“By failing to prepare, you are preparing to fail.” – Benjamin Franklin

I am often referred clients from other practitioners and professionals in complimentary fields.

Recently I received an email to the following effect:

“Hello Tony,

I referred a gentleman to you last August to have his estate planning updated.  Unfortunately, he had an accident whilst cycling over the weekend and has since passed away.  The family are now trying to confirm the current standings of his arrangements. 

I recall you advising me that you had been unable to make contact with him, however, if you subsequently connected, could you please let me know so I can pass on your details to the family for follow up.”

The gentleman referred to me did not make contact with me, nor did he return my calls. This factual situation resulted in his family not only grieving their loss, but they were now faced with the following sets of circumstances:

  1.   An outdated Will that did not reflect the deceased’s wishes; or
  2.   An intestate estate.

When someone dies without a Will (or one that is appropriately drafted), this can result in an estate being distributed according to an inflexible statutory formula; a process which does not take into consideration either the deceased’s wishes or the personal situation of the beneficiaries. This is known as an intestacy distribution.

Some of the disadvantages of dying Intestate (i.e. without a Will) include:

  1.  The potential for the statutory distribution resulting in the allocation of the estate’s assets in a manner which is insufficient for the needs of certain family members;
  2.  The potential for distributions contrary to the deceased’s intentions or distributions that overlook individuals who would otherwise be beneficiaries of a Will;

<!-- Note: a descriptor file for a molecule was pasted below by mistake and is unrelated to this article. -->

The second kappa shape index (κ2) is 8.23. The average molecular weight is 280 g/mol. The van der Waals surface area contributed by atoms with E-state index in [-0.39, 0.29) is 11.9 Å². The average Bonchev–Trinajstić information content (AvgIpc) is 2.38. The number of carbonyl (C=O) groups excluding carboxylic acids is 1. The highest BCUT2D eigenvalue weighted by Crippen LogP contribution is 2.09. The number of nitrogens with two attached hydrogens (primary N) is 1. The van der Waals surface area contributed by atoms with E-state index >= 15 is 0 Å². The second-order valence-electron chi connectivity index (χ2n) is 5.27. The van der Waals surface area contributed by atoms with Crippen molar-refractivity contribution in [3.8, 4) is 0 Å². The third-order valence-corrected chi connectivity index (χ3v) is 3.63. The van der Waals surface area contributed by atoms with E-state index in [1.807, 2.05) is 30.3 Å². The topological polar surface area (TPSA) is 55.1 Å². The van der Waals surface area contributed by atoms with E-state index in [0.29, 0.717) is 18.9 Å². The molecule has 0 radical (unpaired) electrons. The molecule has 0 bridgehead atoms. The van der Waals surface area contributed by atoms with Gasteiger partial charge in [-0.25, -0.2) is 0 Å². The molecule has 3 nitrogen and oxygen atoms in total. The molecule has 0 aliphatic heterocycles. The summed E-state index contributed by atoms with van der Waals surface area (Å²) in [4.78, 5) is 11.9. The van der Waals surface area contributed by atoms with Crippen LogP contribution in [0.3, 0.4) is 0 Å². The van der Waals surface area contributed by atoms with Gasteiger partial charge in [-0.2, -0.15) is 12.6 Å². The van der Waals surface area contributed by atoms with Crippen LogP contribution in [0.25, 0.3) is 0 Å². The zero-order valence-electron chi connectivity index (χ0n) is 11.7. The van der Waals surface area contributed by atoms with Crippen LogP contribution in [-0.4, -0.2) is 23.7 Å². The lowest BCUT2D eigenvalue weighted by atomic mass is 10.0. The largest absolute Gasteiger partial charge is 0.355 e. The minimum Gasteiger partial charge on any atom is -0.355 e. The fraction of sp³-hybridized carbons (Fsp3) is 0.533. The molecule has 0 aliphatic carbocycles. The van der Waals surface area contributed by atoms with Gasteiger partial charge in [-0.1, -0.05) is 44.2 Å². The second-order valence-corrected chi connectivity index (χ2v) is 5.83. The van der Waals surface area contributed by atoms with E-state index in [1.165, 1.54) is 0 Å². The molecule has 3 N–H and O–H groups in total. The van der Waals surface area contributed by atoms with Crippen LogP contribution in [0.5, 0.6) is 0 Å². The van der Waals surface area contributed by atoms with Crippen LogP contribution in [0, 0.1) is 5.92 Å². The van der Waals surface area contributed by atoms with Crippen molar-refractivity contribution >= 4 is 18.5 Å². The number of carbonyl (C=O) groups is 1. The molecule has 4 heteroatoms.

3.  The forfeiture of any asset protection benefits that a properly drafted Will could potentially provide; and
  4.  The additional cost and effort involved in applying for a Grant of Letters of Administration and the coordinating of the distribution of the estate.

All of the foregoing can be avoided by having a properly drafted Will, which also has the added benefit of:

  1.   Distributions according to the will-maker’s intentions, which can include distributions to extended family, friends or charitable organizations, as opposed to immediate family members only;
  2.   Minimizes the expense and delay in the administration of the estate;
  3.   The possibility of including in the Will a Discretionary Testamentary Trust(s) which afford greater asset protection, tax effective distributions (especially to infant beneficiaries) and wealth preservation
    opportunities; and
  4.   Minimizing the potential of incurring unnecessary taxation and othr liabilities.

If you wish to create a Will or update the current details of your existing Will, please contact my office in relation to any estate planning advice.



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